He was a treasure to the cause and our country and he will be deeply missed.  As our own party seeks new ideas and new leadership for the future, I can only hope that in doing so, we are reminded of Jack Kemp.  If we are lucky and if we are smart, we will find someone who can channel his passion for conservative principle and policy, his energy, his inclusiveness and his passion that excited and inspired so many for so long.

Goodbye for now, old friend, but you will always be with us.


John McCain And Virginia

Friday, November 30th, 2007

I have a piece in today’s Washington Times about John McCain and keeping Virginia Republican.  Please take a look.  Here’s the link — and here’s the full article:

McCain and Virginia

November 30, 2007

By Frederic V. Malek

I am doing double duty in politics this year, serving as both co-chairman of the McCain campaign for president and as finance chairman for the Republican Party of Virginia. Officially, a state finance chair is supposed to remain neutral in primaries. But in this case, I committed to John McCain before accepting Ed Gillespie’s request to be state finance chair. I am glad I did and now see a nexus between the two.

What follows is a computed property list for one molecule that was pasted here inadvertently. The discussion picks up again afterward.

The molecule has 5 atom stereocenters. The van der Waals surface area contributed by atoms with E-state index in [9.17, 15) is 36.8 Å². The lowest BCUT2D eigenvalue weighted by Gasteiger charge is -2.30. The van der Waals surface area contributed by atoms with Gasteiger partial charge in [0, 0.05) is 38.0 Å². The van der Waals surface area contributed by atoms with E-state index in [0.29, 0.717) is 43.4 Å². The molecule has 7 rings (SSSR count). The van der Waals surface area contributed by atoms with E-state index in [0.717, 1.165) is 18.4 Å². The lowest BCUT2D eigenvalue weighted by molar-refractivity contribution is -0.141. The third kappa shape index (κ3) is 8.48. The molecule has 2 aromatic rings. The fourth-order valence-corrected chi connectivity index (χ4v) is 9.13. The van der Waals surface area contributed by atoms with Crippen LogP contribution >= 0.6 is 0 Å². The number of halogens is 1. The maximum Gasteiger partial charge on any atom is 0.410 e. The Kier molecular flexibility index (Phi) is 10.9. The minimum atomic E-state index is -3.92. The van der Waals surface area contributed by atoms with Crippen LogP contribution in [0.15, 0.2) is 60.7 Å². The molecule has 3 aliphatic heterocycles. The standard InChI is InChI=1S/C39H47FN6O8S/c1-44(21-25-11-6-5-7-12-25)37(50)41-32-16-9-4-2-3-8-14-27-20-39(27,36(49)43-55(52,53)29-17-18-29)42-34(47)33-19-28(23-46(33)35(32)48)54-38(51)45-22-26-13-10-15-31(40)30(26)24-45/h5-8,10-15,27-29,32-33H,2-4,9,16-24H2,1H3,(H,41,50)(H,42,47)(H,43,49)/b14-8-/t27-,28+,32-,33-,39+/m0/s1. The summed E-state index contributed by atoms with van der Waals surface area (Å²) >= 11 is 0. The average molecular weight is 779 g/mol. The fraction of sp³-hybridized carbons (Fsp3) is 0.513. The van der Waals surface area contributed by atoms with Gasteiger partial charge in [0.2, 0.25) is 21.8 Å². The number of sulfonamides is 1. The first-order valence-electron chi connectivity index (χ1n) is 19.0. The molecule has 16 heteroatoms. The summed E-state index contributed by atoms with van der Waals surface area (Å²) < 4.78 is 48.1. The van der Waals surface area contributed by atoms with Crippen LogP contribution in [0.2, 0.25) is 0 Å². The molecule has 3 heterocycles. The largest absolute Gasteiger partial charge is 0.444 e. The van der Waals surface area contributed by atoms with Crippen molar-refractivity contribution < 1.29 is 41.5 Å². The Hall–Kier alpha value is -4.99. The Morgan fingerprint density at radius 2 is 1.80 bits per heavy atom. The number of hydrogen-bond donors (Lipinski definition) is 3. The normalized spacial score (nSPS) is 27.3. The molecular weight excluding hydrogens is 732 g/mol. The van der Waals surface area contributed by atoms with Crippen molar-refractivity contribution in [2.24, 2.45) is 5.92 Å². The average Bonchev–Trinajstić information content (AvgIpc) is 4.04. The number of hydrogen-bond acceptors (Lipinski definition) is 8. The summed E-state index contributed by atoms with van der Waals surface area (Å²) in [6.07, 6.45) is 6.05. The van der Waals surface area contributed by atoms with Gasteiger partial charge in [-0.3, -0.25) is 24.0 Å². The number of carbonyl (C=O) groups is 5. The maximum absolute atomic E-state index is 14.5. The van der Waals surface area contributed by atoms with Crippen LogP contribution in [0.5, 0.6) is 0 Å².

That 2008 will be a tough battle for Republicans will not come as news to anyone. In Virginia, we Republicans have suffered three consecutive statewide losses (governor, governor and senator), and earlier this month lost our majority in the state Senate.

Furthermore, we face a popular former governor, Mark Warner, in the 2008 Senate race. Most of the margin for Democrats has come from Northern Virginia, and The Washington Post in fact has already endorsed Mr. Warner, declaring in Sunday’s editorial that the leading announced Republican candidate, former Gov. Jim Gilmore, was confrontational and irresponsible. In fact, Mr. Gilmore was a tax cutter who controlled spending and was an outstanding governor. He also helped carry the state for President Bush. Nevertheless, The Post editorial underscores the challenge we face in both the senatorial and presidential race.